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Traded Men Walking: Phillies 7, Giants 3

What to say about this game other than...there was a game?

He's kind of like Greek sculpture.  If you squint.
He's kind of like Greek sculpture. If you squint.
Brian Garfinkel

:Okay, so, a recap of the night's events...well, it seems as if everyone in baseball has been pulled from their starts: the Red Sox' Jackie Bradley, Jr and Anthony Ranaudo; the Tigers' Avisail Garcia. Also, there are three-way trades, dugout surveillance looking for hugs, and rampant speculation over a trade deadline that died of complications from the new CBA and the second wild card before it had a chance to live.

Oh, wait...a Phillies game? Really? Huh -- now that's novel!

In all seriousness, obviously I know that a game took place. I watched it; I'm recapping it; I got live updates from Phrozen, who is/was there in person. It happened, and, unlike the varied and multiform rumors we've been hearing, it's real and not speculative. And it was really, really dull.

Don't get me wrong -- the dingers by Michael Young and Carlos Ruiz, the fairly competent pitching by John Lannan, the pseudo-2010-NLCS rematch vibe; it was a fun one in certain respects. But there's something electrifying about a good rumor or piece of guesswork, especially when you're watching yet another 3-2 count develop from a fastball pitcher sitting in the mid-80s on a good day. There's all kinds of reasons for this -- I thought about talking about Ken Goldsmith's philosophy of boredom or Hannah Arendt's concept of the banality of evil, but it turns out I did that before. The curse of the weak thinker: repetition.

But the urge to love the unknown is a powerful one, and this is largely because of the power of the unknown to mean beyond our own expectations. One can imagine a reality beyond the trade deadline that is fascinating and debate-inducing, beyond the half-assed denials of beats and GMs alike. Meanwhile, there are facts that are beyond imagination: John Lannan pitched seven innings of seven hit ball, with three strikeouts, two walks, and three earned runs. His opposite number, Barry Zito, did not fare so well, only going 3.1 innings, and allowing four earned runs on five hits, with two walks and two strikeouts.

Quite of a few of his blemishes came in a monster-long bottom of the first that was a Chooch and Lannan hit away from turning over the lineup. While the Phillies only came away with two thanks to Ruiz's popout to end the first, Chooch paid his debt in full in the fourth inning, hitting his first homerun of the year to put the Phillies up 4-2. Meanwhile, walking trade rumor Michael Young launched his own two run shot in the sixth, and John Mayberry, Jr. doubled in Michael Martinez (who only got on base because he pinch ran for Delmon Young) in the seventh to account for the last of the Phillies runs.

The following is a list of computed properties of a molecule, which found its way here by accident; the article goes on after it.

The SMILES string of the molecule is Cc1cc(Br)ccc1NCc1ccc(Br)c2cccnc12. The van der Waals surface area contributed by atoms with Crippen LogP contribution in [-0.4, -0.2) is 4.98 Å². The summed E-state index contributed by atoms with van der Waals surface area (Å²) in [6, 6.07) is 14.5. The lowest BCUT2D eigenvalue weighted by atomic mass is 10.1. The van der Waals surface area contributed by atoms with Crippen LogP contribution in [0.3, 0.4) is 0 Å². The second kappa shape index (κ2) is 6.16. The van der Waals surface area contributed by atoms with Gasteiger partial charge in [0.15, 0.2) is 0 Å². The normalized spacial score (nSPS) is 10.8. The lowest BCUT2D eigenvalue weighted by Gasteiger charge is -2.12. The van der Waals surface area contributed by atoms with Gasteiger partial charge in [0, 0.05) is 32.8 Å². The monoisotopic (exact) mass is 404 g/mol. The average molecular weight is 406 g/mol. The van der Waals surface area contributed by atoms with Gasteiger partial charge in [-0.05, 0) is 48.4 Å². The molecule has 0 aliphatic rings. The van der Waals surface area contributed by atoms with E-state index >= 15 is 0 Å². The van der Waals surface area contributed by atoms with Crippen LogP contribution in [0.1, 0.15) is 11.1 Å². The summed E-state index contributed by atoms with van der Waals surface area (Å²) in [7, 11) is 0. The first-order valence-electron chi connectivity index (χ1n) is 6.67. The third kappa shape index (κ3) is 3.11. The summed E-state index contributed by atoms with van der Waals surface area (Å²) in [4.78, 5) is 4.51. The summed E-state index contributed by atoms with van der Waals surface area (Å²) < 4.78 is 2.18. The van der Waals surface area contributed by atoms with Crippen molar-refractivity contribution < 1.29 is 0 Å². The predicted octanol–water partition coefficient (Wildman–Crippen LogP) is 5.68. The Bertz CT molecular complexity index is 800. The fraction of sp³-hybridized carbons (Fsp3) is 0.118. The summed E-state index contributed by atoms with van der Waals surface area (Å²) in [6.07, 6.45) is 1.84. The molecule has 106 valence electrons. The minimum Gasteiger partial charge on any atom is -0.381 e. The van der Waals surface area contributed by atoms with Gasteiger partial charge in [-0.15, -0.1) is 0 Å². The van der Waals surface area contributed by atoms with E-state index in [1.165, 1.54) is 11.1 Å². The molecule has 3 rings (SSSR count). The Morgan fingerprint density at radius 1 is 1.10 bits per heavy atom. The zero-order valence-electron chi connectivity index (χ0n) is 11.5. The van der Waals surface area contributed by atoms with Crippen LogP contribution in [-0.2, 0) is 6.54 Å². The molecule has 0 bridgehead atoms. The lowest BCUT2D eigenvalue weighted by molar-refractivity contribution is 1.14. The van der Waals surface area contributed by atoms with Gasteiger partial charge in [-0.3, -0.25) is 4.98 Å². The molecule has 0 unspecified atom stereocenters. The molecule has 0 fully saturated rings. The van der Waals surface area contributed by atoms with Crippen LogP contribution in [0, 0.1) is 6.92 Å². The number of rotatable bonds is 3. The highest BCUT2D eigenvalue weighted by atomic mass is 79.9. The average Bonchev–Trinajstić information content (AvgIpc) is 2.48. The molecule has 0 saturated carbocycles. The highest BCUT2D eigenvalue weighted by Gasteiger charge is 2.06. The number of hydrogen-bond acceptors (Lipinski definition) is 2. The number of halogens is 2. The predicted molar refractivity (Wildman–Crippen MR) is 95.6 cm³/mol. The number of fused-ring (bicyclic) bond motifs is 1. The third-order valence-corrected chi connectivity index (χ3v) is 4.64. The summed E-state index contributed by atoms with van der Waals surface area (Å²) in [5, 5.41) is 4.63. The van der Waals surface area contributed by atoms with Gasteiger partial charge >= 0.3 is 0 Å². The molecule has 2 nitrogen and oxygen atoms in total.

Giants hitters were fairly flummoxed by Lannan, Antonio Bastardo and Justin De Fratus, who combined to let up three runs on a sac fly from Pablo Sandoval, a single by Sandoval, and a groundout by Joaquin Arias. Not bad from a fifth starter and an absolutely busted bullpen. Oh, and Cody Asche debuted. He popped up, which is bad, but the good news is that he: a) seemed to have okay plate discipline, and b) came out to Dio's "Holy Diver," which, I mean, come on. New favorite player.

As Phrozen who, unlike the stereotype, was actually at the game said: it was a fun one. So why did I feel so bored sitting at home watching? Maybe because the Phillies are emphatically out of it. Maybe because, as our own Mattwinks said on twitter, this was basically a game in which the Phillies lineup looked mostly like beer league softball players. Maybe because Barry Zito/John Lannan just really isn't a great matchup. All of those probably played some part.

But I think the reason I was actually bored is a little more troubling: I just got twitter today (@Hegelbon whooo) and between that and updating trade rumors again and again, I found myself far less invested in the actual and the present than I was in a promised, glitzy future. Perhaps once the deadline passes tomorrow afternoon, we'll get back to a sense of time that makes some basic reasonable sense -- maybe we've seen the last of Michael Young, Carlos Ruiz, Chase Utley, or Cliff Lee, too, so maybe not. Either way, after four tomorrow, I think the hard look we'll have to give our team will be both jarring and helpful. Jarring because, flawed as they are and bad as they can be, the Phillies are who they are; not even Xander Bogaerts is going to change this team overnight. They're the team we root for, and it's not going to be fun to look their true talent level in the eye these next few months.

But it will be helpful in the sense that, yes, the tangible is the world we live in and must experience day by day. And there's something about a 7-3 boring game with terrible pitchers that I'll miss desperately in February. So hang it, I'm glad I watched this out of the corner of my eye, and I wish I had the willpower to give it a better view. Imagination is phenomenal, of course, and opens many avenues, but we have a team in the present, even if nothing happens to make them glitzier in the next 17 and a half hours. Maybe they can be fun too.

Fangraph of positive thinking and present living below.

<iframe src="" frameborder="0" scrolling="no" height="450" width = "450" style="border:1px solid black;"></iframe><br /><span style="font-size:9pt;">Source: <a href="">FanGraphs</a></span>